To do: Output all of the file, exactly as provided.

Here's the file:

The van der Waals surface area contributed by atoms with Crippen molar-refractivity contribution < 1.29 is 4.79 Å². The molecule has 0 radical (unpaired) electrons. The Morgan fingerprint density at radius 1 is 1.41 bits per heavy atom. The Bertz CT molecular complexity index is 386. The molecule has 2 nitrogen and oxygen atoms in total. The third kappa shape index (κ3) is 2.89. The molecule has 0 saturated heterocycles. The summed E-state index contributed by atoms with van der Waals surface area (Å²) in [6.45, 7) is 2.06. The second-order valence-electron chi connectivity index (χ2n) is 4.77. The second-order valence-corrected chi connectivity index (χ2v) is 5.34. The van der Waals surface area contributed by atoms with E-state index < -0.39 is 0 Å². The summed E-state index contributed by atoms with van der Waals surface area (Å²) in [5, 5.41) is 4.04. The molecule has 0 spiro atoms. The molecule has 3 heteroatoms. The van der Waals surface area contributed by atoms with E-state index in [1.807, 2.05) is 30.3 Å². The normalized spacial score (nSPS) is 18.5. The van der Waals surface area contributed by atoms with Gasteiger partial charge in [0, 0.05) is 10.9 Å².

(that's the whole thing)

The van der Waals surface area contributed by atoms with Crippen molar-refractivity contribution < 1.29 is 4.79 Å². The molecule has 0 radical (unpaired) electrons. The Morgan fingerprint density at radius 1 is 1.41 bits per heavy atom. The Bertz CT molecular complexity index is 386. The molecule has 2 nitrogen and oxygen atoms in total. The third kappa shape index (κ3) is 2.89. The molecule has 0 saturated heterocycles. The summed E-state index contributed by atoms with van der Waals surface area (Å²) in [6.45, 7) is 2.06. The second-order valence-electron chi connectivity index (χ2n) is 4.77. The second-order valence-corrected chi connectivity index (χ2v) is 5.34. The van der Waals surface area contributed by atoms with E-state index < -0.39 is 0 Å². The summed E-state index contributed by atoms with van der Waals surface area (Å²) in [5, 5.41) is 4.04. The molecule has 0 spiro atoms. The molecule has 3 heteroatoms. The van der Waals surface area contributed by atoms with E-state index in [1.807, 2.05) is 30.3 Å². The normalized spacial score (nSPS) is 18.5. The van der Waals surface area contributed by atoms with Gasteiger partial charge in [0, 0.05) is 10.9 Å².